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AstroML: Machine Learning for Astronomy

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AstroML is a Python module for machine learning and data mining built on numpy, scipy, scikit-learn, and matplotlib, and distributed under the BSD license. It contains a growing library of statistical and machine learning routines for analyzing astronomical data in python, loaders for several open astronomical datasets, and a large suite of examples of analyzing and visualizing astronomical datasets.

This project was started in 2012 by Jake VanderPlas to accompany the book Statistics, Data Mining, and Machine Learning in Astronomy by Zeljko Ivezic, Andrew Connolly, Jacob VanderPlas, and Alex Gray.

Important Links


Before installation, make sure your system meets the prerequisites listed in Dependencies, listed below.


To install the core astroML package in your home directory, use:

pip install astroML

A conda package for astroML is also available either on the conda-forge or on the astropy conda channels:

conda install -c astropy astroML

The core package is pure python, so installation should be straightforward on most systems. To install from source, use:

python install

You can specify an arbitrary directory for installation using:

python install --prefix='/some/path'

To install system-wide on Linux/Unix systems:

python build
sudo python install


There are two levels of dependencies in astroML. Core dependencies are required for the core astroML package. Optional dependencies are required to run some (but not all) of the example scripts. Individual example scripts will list their optional dependencies at the top of the file.

Core Dependencies

The core astroML package requires the following (some of the functionality might work with older versions):

Optional Dependencies

Several of the example scripts require specialized or upgraded packages. These requirements are listed at the top of the particular scripts

  • HEALPy provides an interface to the HEALPix pixelization scheme, as well as fast spherical harmonic transforms.


This package is designed to be a repository for well-written astronomy code, and submissions of new routines are encouraged. After installing the version-control system Git, you can check out the latest sources from GitHub using:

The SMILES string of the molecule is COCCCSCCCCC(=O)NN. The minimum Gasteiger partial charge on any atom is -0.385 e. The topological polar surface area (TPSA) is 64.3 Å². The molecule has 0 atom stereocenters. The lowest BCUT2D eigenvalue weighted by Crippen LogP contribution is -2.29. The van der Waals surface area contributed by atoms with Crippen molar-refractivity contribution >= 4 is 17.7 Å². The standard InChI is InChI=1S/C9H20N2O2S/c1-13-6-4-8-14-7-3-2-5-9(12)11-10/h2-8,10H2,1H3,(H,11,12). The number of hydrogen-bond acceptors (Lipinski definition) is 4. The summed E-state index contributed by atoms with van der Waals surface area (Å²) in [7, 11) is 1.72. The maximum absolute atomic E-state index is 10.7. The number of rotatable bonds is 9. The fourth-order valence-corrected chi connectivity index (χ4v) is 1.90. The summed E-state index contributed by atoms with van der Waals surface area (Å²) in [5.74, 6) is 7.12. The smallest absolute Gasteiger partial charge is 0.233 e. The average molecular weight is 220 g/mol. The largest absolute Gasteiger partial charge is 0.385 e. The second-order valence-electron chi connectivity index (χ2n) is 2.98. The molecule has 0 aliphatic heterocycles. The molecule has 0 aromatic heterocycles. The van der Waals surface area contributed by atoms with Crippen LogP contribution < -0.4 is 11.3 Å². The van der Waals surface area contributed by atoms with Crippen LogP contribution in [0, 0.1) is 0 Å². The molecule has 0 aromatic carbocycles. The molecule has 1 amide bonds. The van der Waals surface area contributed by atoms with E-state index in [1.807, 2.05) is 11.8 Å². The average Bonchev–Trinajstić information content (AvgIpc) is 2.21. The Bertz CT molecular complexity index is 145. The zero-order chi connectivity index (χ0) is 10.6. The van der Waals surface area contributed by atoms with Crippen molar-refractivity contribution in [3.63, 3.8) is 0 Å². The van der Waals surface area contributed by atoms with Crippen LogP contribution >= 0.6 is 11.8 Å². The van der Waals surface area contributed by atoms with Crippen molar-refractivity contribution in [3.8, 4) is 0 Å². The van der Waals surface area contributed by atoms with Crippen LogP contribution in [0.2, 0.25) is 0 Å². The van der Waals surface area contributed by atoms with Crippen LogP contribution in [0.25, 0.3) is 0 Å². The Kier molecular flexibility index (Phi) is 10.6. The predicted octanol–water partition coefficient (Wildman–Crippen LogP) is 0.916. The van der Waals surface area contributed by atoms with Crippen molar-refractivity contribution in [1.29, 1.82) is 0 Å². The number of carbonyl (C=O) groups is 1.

git clone git://

or if you have write privileges:

git clone


We strongly encourage contributions of useful astronomy-related code: for astroML to be a relevant tool for the python/astronomy community, it will need to grow with the field of research. There are a few guidelines for contribution:


Any contribution should be done through the github pull request system (for more information, see the help page Code submitted to astroML should conform to a BSD-style license, and follow the PEP8 style guide.

Documentation and Examples

All submitted code should be documented following the Numpy Documentation Guide. This is a unified documentation style used by many packages in the scipy universe.

In addition, it is highly recommended to create example scripts that show the usefulness of the method on an astronomical dataset (preferably making use of the loaders in astroML.datasets). These example scripts are in the examples subdirectory of the main source repository.


Package Author



  • Alex Conley
  • Andreas Kopecky
  • Andrew Connolly
  • Asif Imran
  • Benjamin Alan Weaver
  • Brigitta Sipőcz
  • Chris Desira
  • Daniel Andreasen
  • Dino Bektešević
  • Edward Betts
  • Hans Moritz Günther
  • Hugo van Kemenade
  • Jake Vanderplas
  • Jeremy Blow
  • Jonathan Sick
  • Joris van Vugt
  • Juanjo Bazán
  • Julian Taylor
  • Lars Buitinck
  • Michael Radigan
  • Morgan Fouesneau
  • Nicholas Hunt-Walker
  • Ole Streicher
  • Pey Lian Lim
  • Rodrigo Nemmen
  • Ross Fadely
  • Vlad Skripniuk
  • Zlatan Vasović
  • Engineero
  • stonebig


Machine learning, statistics, and data mining for astronomy and astrophysics







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